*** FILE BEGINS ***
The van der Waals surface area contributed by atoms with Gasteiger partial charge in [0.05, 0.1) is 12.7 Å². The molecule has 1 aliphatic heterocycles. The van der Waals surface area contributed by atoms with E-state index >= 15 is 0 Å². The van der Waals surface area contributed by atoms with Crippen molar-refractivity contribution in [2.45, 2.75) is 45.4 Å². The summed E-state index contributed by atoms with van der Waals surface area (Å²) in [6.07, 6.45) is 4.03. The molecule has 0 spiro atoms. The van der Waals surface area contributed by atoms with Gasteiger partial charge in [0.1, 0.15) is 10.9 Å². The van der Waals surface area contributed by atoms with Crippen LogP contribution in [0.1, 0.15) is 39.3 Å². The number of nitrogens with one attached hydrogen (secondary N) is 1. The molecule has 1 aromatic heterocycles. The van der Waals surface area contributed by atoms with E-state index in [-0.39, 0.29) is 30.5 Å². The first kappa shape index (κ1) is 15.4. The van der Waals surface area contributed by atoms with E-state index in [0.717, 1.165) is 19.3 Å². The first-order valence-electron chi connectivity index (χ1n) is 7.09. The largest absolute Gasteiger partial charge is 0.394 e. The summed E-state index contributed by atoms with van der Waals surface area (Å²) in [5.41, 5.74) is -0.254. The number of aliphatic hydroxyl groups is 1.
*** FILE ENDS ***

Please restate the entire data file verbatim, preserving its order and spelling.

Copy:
The van der Waals surface area contributed by atoms with Gasteiger partial charge in [0.05, 0.1) is 12.7 Å². The molecule has 1 aliphatic heterocycles. The van der Waals surface area contributed by atoms with E-state index >= 15 is 0 Å². The van der Waals surface area contributed by atoms with Crippen molar-refractivity contribution in [2.45, 2.75) is 45.4 Å². The summed E-state index contributed by atoms with van der Waals surface area (Å²) in [6.07, 6.45) is 4.03. The molecule has 0 spiro atoms. The van der Waals surface area contributed by atoms with Gasteiger partial charge in [0.1, 0.15) is 10.9 Å². The van der Waals surface area contributed by atoms with Crippen LogP contribution in [0.1, 0.15) is 39.3 Å². The number of nitrogens with one attached hydrogen (secondary N) is 1. The molecule has 1 aromatic heterocycles. The van der Waals surface area contributed by atoms with E-state index in [-0.39, 0.29) is 30.5 Å². The first kappa shape index (κ1) is 15.4. The van der Waals surface area contributed by atoms with E-state index in [0.717, 1.165) is 19.3 Å². The first-order valence-electron chi connectivity index (χ1n) is 7.09. The largest absolute Gasteiger partial charge is 0.394 e. The summed E-state index contributed by atoms with van der Waals surface area (Å²) in [5.41, 5.74) is -0.254. The number of aliphatic hydroxyl groups is 1.